Peste des petits ruminants disease (PPR), caused by PPR virus (PPRV), is a highly contagious disease of sheep and goats that has been widely reported in Sub Saharan Africa . The disease has been characterized by fever, erosive-ulcerative stomatitis, fibrino-necrotic tracheitis, brochointestitial pneumonia and diarrhea [2, 3]. Morbidity and mortality can be as high as 100% and 90%, respectively, depending on the endemic status of the disease in an area .
This disease was first described in West Africa in 1940s  and the first outbreak was describe in Nigeria in 1975 by Taylor and Abegunde . The virus has since spread to other countries. PPR has been reported in Southern Asia, Near East, Arabian Peninsula and in recent years outbreaks have been reported in Turkey (2000), Tibet China (2007), Morocco (2008), Tanzania (2008) and Uganda (2007). Since the earlier reports on Nigeria in 1975, the disease has become endemic giving rise to economic loses to the rural poor who rely on these animals as a source of livelihood.
Earlier studies have suggested that PPR might have been around for quite some time in different countries but was wrongly diagnosed . It has also been confused with rinderpest because of the clinical similarity . Laboratory techniques that were used in diagnosis were virus neutralization test (VNT), agar gel immunodiffusion test (AGID), counter immuno-electrophoresis (CIEP) and virus isolation which has been time consuming and laborious . Recently, molecular biology tools have made it possible to diagnose this disease rapidly and with great sensitivity compared to earlier test [9, 10].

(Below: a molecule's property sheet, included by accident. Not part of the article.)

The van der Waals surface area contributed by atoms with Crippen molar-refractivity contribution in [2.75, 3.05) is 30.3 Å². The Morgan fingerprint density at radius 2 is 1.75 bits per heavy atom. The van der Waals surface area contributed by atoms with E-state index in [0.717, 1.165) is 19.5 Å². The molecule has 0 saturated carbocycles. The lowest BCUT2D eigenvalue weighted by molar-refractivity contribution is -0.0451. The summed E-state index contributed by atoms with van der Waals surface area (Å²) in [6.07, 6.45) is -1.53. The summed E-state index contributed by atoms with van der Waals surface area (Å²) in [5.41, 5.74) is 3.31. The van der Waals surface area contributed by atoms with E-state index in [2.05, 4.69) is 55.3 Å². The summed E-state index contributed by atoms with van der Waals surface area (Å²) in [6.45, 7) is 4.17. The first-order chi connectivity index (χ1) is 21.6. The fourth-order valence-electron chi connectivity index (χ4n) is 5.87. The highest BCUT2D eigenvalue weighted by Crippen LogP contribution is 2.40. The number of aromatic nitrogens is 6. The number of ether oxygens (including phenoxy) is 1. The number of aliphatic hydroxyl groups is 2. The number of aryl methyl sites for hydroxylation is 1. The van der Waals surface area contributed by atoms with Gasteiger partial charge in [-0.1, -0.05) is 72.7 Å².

Etiological agent of PPR is a member of the family Paramyxoviridae and genus morbillivirus . The viral genome is 15,948 nucleotides long  and contains six genes encoding six major polypeptides: nucleocapsid protein (N), phosphoprotein (P), matrix protein (M), fusion (F) protein, hemagglutinin (H), and large RNA-dependent polymerase protein. It is a linear, single stranded, non segmented, negative sense RNA virus [11, 12]. Although PPRV has been known to occur as one strain or serotype , partial sequence analysis of the fusion protein gene, indicates occurrence of four lineages (1, 2, 3 and 4), of which three have been reported in Africa . The fourth (4th) lineage is the only one that exists in the Indian sub continent but East African lineage 3 has been reported to coexist with the lineage 4. This phylogenetic analysis is helping in the epidemiological understanding of the spread of the disease among animal populations. In Nigeria there is continuing pockets of outbreaks of PPR in small ruminants necessitating studies to delineate the molecular details of the circulating field virus (es). The aim of the present study was to determine the phylogenetic relatedness of PPR viruses from outbreaks in the North central States of Nigeria.